One of the weekly pillars in the life of my family is going to church. Spending an hour together in community, in worship, and encounter is something that I am grateful for. Especially after the last 18 months, when we could not go at times due to the pandemic.
I have come to love the opportunity to attend mass on a regular basis. I look forward to sharing this love with my family and helping my children experience that same encounter.
As I sit here typing, I am picturing an ‘ideal’ Sunday. I imagine the kids dressed with shoes on well before we need to leave and everyone loaded in the car. The church is only five minutes away, so it should be a nice peaceful drive. We get there early and seated. Everyone is quiet and content.
Then I remember what happened two Sundays ago. After blowing a gasket because we were running behind, I practically chased my family out of the house to the car. We drove in awkward silence to the church.
Nobody (including me) was ready to go on time, and I turned from Bruce Banner into the Hulk because I thought we were going to be late. Kids that were in the car needed to use the bathroom. Shoes were missing. Hair needed combing. And I was running around like my hair (what little is left of it) was on fire. It was not a pretty scene.
As I sat through mass, I felt stupid. He got me again, I thought. I imagine a family attending mass together is one of the enemy’s least favourite things. It should come as no surprise that in the moments leading up to it, I encounter stress and annoyance that I rarely feel at any other time during the week. I have come to expect it, which is why I felt so defeated when I took the bait.
Slipping the Jab
I wrote a few weeks ago about the subtleness of the Saboteur. He shows up often as inconvenience and then tries to use those situations to convince us we are alone. Or he will whisper about an offhand remark. Convincing us it was a personal attack and that we should take great offense.
The enemy is constantly on the move. If we become wise to one angle of attack, he will move and come from somewhere else. Scripture warns us: “Discipline yourselves, keep alert. Like a roaring lion your adversary the devil prowls around, looking for someone to devour.” (1 Peter 5:8). The devil is slippery and evasive. Sometimes the attacks make no sense and catch us off guard.
Reflecting on my moments of madness on that Sunday morning, there are a few things that stick out. It occurs to me that trying to get a family with four kids under the age of 10 out of the house to go anywhere on time is a feat. Things go sideways and that is ok. It is an effort and if we are trying our best to get to mass with our hearts seeking His, it is hard to imagine Jesus scolding us at the door. I think God can look down at each of our situations with mercy and understanding. I should be able to look at my own situation in the same way.
I know these moments are coming. I expect them. And I still get tripped up. Recognizing these areas in my life helps me to seek the grace to overcome them. Trying to will my way through them or think I am going to outsmart the attacks will likely result in more falls. When I seek God and ask Him to equip me to face them, He makes a way.
Grace in the Shower
This past Sunday (one week post silent car ride to church), we were way ahead of schedule in our morning routine before mass. Feeling relaxed, I was putting breakfast out, still thinking we had loads of time to get ready. Then my wife and I remembered one of the kids needed to be early. In the time it takes to articulate a thought, we were right back to being way behind.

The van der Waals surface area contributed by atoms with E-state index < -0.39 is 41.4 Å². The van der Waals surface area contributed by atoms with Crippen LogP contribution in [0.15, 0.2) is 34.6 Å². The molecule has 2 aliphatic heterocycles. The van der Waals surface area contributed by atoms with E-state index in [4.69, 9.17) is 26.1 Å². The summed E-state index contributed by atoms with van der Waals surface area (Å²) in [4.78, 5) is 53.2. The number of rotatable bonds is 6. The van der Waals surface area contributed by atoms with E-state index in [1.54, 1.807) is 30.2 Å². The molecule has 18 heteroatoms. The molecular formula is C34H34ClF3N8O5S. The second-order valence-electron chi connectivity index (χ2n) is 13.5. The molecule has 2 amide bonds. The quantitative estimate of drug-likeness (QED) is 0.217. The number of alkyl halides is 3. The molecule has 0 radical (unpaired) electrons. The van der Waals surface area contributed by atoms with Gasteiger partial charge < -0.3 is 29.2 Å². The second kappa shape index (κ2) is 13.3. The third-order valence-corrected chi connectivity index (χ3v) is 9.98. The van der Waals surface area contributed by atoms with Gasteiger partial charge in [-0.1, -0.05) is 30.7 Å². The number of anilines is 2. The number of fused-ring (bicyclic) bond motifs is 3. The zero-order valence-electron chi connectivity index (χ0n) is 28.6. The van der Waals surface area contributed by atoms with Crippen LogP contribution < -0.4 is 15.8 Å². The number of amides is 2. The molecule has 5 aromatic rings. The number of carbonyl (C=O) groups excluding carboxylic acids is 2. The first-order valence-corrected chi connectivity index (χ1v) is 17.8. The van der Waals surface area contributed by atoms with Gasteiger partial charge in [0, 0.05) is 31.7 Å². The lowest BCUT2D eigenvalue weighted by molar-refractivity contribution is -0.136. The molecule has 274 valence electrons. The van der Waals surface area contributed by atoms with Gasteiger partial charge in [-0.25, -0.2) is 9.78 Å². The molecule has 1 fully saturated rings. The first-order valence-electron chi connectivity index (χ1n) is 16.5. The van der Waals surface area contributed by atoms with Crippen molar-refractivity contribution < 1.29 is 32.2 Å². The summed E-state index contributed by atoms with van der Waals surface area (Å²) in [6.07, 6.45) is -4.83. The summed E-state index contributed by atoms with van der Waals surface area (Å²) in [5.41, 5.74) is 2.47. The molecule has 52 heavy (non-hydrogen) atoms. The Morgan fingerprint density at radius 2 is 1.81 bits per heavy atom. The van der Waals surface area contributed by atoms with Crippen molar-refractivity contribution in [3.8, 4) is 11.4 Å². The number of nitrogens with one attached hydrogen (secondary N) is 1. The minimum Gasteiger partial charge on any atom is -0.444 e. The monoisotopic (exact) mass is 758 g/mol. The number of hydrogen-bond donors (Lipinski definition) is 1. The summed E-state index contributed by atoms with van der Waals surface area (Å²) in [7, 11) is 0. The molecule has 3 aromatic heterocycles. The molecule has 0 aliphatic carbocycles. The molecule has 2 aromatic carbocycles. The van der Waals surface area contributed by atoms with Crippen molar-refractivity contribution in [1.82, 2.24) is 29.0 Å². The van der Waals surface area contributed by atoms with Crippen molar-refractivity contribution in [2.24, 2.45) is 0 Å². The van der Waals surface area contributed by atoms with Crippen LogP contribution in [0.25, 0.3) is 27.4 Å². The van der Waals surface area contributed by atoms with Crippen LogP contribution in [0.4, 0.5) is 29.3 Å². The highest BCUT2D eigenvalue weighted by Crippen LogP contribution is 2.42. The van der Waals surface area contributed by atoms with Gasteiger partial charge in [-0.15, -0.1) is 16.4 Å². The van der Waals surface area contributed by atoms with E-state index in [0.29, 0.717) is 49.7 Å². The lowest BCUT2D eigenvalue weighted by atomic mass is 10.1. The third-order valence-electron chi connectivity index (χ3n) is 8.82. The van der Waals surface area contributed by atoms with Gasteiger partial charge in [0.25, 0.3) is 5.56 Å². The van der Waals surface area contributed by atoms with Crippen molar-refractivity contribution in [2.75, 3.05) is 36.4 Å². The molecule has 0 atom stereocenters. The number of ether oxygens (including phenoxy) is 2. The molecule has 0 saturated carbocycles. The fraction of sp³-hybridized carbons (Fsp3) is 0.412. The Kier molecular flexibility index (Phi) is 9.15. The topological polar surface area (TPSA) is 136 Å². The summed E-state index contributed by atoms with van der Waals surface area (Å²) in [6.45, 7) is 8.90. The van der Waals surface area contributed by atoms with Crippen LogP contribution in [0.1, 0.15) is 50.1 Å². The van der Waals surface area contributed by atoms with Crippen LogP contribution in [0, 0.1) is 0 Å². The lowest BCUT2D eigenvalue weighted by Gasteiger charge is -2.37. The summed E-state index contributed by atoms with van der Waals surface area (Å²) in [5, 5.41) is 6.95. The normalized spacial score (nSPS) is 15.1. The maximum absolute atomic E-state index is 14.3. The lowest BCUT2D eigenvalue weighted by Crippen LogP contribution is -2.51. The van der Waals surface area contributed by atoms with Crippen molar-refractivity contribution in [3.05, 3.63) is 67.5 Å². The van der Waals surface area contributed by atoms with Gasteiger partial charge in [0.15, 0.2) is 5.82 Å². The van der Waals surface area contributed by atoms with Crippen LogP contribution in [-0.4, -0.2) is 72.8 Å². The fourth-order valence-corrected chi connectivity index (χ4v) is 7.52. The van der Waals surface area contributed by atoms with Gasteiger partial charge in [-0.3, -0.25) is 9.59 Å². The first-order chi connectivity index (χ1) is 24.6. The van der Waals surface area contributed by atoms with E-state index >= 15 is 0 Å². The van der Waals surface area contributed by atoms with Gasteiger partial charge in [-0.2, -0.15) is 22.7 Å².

It caught me off guard and the red mist started to fall again. Thankfully my wife sent me upstairs to shower, which removed me from the logistics (and frustrations) of getting the kids ready.
After getting into the shower, I heard the door open. My wife popped her head in and said, “It’s all good – let’s keep calm.” I smiled, thinking of how close I was to repeating the previous weekend.
Lost in the panic of rushed preparations is the reason we go to mass. The opportunity to encounter God directly and share this gift with my family. When I get taken out, it is frustrating for me. But of even greater concern is that when it happens, I diminish the experience for my kids. They remember daddy losing his cool and being angry at a time meant for uniting as a family.
When I seek grace in the madness, time seems to slow down. The minutes become less important than the moments. And as I go, so too does my family. If I can slow it down, remain present, and adjust my pace to what the moment requires, I can bring peace and balance. The opposite is true when I get caught in the fray.
Closed on Sunday
Seeing the patterns, both in my behaviours and in the timing of them, I can adjust and be better prepared to handle challenges as they emerge. In this example, I can lean into the graces God provides. I can also get up earlier and make sure I am not assisting in the plot to turn my morning sideways.
There are many things I can do to avoid these attacks moving forward, but I also need to acknowledge that I will fall again. I do not want to, but it will happen. This is not as important as the reaction. Will I stay down or get straight back up and keep going? Each fall provides the opportunity for more growth and more grace.
Being human means being flawed. But our flaws and falls do not define us. Our identity as sons and daughters of the Father is what defines us. We should take courage in this. Know that whether the devil comes on Sunday mornings, late in the evenings, or at any other time, we operate under the cover of the Father. He is enough to see us through.
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